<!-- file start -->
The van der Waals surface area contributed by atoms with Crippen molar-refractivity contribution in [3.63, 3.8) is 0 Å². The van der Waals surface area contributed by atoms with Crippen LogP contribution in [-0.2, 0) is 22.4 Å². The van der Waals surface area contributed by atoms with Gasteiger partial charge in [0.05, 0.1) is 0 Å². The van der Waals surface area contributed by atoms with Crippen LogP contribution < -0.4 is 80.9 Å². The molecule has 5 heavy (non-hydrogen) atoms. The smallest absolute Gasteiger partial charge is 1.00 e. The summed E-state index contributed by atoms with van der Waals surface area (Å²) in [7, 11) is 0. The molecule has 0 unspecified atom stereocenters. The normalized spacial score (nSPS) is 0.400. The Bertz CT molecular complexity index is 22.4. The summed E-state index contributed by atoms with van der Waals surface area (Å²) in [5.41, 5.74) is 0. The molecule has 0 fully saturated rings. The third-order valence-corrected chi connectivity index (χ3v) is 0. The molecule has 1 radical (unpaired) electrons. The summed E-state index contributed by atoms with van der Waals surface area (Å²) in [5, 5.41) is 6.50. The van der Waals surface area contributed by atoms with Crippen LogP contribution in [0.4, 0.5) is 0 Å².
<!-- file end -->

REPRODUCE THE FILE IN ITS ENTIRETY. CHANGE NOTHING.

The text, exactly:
The van der Waals surface area contributed by atoms with Crippen molar-refractivity contribution in [3.63, 3.8) is 0 Å². The van der Waals surface area contributed by atoms with Crippen LogP contribution in [-0.2, 0) is 22.4 Å². The van der Waals surface area contributed by atoms with Gasteiger partial charge in [0.05, 0.1) is 0 Å². The van der Waals surface area contributed by atoms with Crippen LogP contribution < -0.4 is 80.9 Å². The molecule has 5 heavy (non-hydrogen) atoms. The smallest absolute Gasteiger partial charge is 1.00 e. The summed E-state index contributed by atoms with van der Waals surface area (Å²) in [7, 11) is 0. The molecule has 0 unspecified atom stereocenters. The normalized spacial score (nSPS) is 0.400. The Bertz CT molecular complexity index is 22.4. The summed E-state index contributed by atoms with van der Waals surface area (Å²) in [5.41, 5.74) is 0. The molecule has 0 fully saturated rings. The third-order valence-corrected chi connectivity index (χ3v) is 0. The molecule has 1 radical (unpaired) electrons. The summed E-state index contributed by atoms with van der Waals surface area (Å²) in [5, 5.41) is 6.50. The van der Waals surface area contributed by atoms with Crippen LogP contribution in [0.4, 0.5) is 0 Å².